|Date||Tue 07 Mar|
|Time||11:00 — 12:00|
Content Selection for Viral Network Influence
How do we select content that will become viral in a whole network after we share it with friends or followers? Significant research activity has been dedicated to the problem of strategically selecting a seed set of initial adopters so as to maximize a meme’s spread in a network. Yet this line of work assumes that the success of such a campaign depends solely on the choice of a tunable set of initiators, regardless of how users perceive the propagated meme, which is fixed. Yet in many real-world settings, the opposite holds: a meme’s propagation depends on users’ perceptions of its tunable characteristics, while the set of initiators is fixed.
We address the natural problem that arises in such circumstances:
Suggest content, expressed as a limited set of attributes, for a creative promotion campaign that starts out from a given seed set of initiators, so as to maximize its expected spread over a social network.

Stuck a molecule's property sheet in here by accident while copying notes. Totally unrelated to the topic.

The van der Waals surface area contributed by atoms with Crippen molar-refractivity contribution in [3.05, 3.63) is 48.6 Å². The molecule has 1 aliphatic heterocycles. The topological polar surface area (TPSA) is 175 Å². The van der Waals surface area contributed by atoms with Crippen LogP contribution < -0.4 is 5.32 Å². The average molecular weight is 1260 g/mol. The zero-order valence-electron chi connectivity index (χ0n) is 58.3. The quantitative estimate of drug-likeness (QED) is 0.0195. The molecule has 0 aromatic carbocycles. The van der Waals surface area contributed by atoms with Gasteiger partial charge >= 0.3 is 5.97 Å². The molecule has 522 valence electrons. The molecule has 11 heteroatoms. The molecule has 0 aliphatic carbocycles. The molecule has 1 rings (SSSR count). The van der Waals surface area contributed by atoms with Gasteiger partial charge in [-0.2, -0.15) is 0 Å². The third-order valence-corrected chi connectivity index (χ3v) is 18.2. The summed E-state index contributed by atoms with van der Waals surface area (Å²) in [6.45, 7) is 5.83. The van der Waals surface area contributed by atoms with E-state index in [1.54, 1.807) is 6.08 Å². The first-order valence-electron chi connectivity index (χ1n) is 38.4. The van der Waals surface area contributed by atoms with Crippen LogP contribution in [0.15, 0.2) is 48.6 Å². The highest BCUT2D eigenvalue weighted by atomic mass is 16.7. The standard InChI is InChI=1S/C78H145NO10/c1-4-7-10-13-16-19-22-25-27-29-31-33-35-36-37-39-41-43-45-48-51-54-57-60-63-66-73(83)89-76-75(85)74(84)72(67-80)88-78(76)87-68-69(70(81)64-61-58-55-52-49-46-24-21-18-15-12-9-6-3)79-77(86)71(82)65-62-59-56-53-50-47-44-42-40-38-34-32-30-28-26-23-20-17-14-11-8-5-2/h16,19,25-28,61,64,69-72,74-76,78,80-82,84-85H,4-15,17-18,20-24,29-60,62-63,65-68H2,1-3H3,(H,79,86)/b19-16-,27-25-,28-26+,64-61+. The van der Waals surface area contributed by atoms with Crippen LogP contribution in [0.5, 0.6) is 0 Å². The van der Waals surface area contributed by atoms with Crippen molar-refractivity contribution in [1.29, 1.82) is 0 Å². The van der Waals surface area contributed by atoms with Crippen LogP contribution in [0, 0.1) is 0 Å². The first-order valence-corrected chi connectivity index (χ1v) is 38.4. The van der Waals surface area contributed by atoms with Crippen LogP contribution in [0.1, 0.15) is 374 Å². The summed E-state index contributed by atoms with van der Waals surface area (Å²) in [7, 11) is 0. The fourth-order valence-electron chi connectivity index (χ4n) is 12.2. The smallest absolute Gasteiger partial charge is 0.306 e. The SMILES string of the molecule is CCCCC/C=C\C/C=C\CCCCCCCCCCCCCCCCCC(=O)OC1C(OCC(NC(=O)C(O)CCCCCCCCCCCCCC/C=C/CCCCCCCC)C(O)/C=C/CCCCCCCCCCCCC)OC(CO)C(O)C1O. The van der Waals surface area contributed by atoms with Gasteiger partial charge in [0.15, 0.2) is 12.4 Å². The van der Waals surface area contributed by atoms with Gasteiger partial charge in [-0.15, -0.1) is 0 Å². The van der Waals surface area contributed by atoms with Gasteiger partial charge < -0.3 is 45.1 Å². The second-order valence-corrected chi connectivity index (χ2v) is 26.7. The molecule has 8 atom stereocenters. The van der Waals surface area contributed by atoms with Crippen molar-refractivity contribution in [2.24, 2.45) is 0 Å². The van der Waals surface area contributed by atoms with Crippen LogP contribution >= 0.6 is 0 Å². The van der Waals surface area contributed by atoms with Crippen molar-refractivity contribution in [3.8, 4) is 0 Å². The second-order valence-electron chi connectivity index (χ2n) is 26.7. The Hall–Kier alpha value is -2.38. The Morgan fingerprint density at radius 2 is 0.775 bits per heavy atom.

To our knowledge, no previous work addresses this problem. We find that the problem is NP-hard and inapproximable. As a tight approximation guarantee is not admissible, we design an efficient heuristic, Explore-Update, as well as a conventional Greedy solution. Our experimental evaluation demonstrates that Explore-Update selects near-optimal attribute sets with real data, achieves 30% higher spread than baselines, and runs an order of magnitude faster than Greedy.
Panagiotis Karras (Panos) is an Associate Professor of Computer Science at Aalborg University. He earned a Ph.D. in Computer Science from the University of Hong Kong and an M. Eng. in Electrical and Computer Engineering from the National Technical University of Athens. He has held positions at the Skolkovo Institute of Science and Technology, Rutgers Business School, the National University of Singapore, the University of Zurich, and the Technical University of Denmark. Panos'
interests are in the confluence of data management, data mining, and database security. He has published over 50 research articles and received over 1500 citations. He has been awarded with the 2008 Hong Kong Young Scientist Award; supported by Singapore’s Lee Kuan Yew Endowment Fund; and has worked with the MIT Skoltech Initiative. He regularly serves as a program committee member and referee for the major international conferences and journals in the above areas.